Where Digitization Is Failing to Deliver

University of Chicago economist Chad Syverson explains technology’s curious lack of impact on worker productivity.

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It has become a truism that the pace of work is faster than ever, as digital technologies speed up communication and operational processes in a story of unending progress. But increased speed has not translated into increased rates of productivity growth. Since 2004, growth rates have slowed not just in the US but across the world. Commentators have questioned the way growth rates are measured, suggesting that the data fail to capture the effects of new products. But in a working paper published by the National Bureau of Economic Research in February, Chad Syverson, J. Baum Harris Professor of Economics at the University of Chicago’s Booth School of Business, argued that the slowdown in the rate of productivity growth is real. MIT Sloan Management Review asked Syverson what the implications are, and why the benefits of new technologies are not as straightforward as we think.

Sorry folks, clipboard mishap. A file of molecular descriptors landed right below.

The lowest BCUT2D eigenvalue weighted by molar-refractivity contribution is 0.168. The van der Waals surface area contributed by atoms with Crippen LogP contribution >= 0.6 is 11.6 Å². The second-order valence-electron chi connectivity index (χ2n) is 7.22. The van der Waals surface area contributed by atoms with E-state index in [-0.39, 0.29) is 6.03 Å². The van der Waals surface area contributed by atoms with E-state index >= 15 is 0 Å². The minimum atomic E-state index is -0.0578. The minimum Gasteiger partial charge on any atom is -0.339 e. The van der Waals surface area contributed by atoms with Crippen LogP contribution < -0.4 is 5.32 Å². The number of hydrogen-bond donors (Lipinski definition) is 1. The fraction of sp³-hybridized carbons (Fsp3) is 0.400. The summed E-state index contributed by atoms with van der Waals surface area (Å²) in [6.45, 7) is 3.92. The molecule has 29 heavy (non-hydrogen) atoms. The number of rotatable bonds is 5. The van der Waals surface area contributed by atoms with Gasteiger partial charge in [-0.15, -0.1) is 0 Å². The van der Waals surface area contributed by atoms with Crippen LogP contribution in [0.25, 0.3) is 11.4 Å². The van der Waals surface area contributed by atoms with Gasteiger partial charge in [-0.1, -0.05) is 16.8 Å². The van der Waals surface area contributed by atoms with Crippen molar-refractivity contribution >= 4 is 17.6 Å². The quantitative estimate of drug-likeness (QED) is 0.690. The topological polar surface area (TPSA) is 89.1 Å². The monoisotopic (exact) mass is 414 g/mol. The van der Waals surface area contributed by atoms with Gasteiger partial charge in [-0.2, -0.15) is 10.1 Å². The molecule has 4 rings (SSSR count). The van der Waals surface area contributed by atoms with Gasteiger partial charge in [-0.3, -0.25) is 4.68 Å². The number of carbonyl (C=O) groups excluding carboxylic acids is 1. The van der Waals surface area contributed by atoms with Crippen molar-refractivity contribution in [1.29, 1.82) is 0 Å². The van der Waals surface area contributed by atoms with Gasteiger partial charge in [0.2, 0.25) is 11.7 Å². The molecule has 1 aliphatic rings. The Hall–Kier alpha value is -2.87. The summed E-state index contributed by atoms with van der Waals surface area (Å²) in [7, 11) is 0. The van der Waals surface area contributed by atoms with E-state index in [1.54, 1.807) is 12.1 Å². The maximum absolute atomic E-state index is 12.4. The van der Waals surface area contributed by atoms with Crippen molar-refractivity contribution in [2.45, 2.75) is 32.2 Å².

What do the data say about the pace of growth over the past decade?

The official productivity measures have shown that there’s been a slowdown in growth rates since about 2004. It seems pretty clear it started before the financial crisis and the Great Recession. Productivity growth since 2004 on average has been half of what it was for the decade previous. (Productivity is output per worker hour. In the end, it’s an efficiency measure: How good are you at converting inputs into outputs.)

If you believe the trend is real, the question is, why has productivity slowed? While you have all this talk about how much technology is marching us forward, the numbers just don’t show it. In fact, we’re in a period of unusually slow productivity growth.

There are a couple of explanations. One is that we really aren’t coming up with innovations at the rate we were before, at least for now. Why? Maybe because we’ve wrung out the easy gains from IT and other innovations, and now we’re in a period when it’s getting harder to find productivity-enhancing applications.

Another potential explanation is that the frontier is moving: The possibilities are there, but they aren’t being picked up, they aren’t diffusing as fast as they used to.



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Comments (2)
Tinko Stoyanov
The things are obvious. The human productivity is limited. In digitally transformed manufacturing environments it depends on how the Human-Machine Interface is organized and on the productivity of the digitally controlled machines behind that interface.
Could it be that CEO's are challenged when it comes to defining expectations?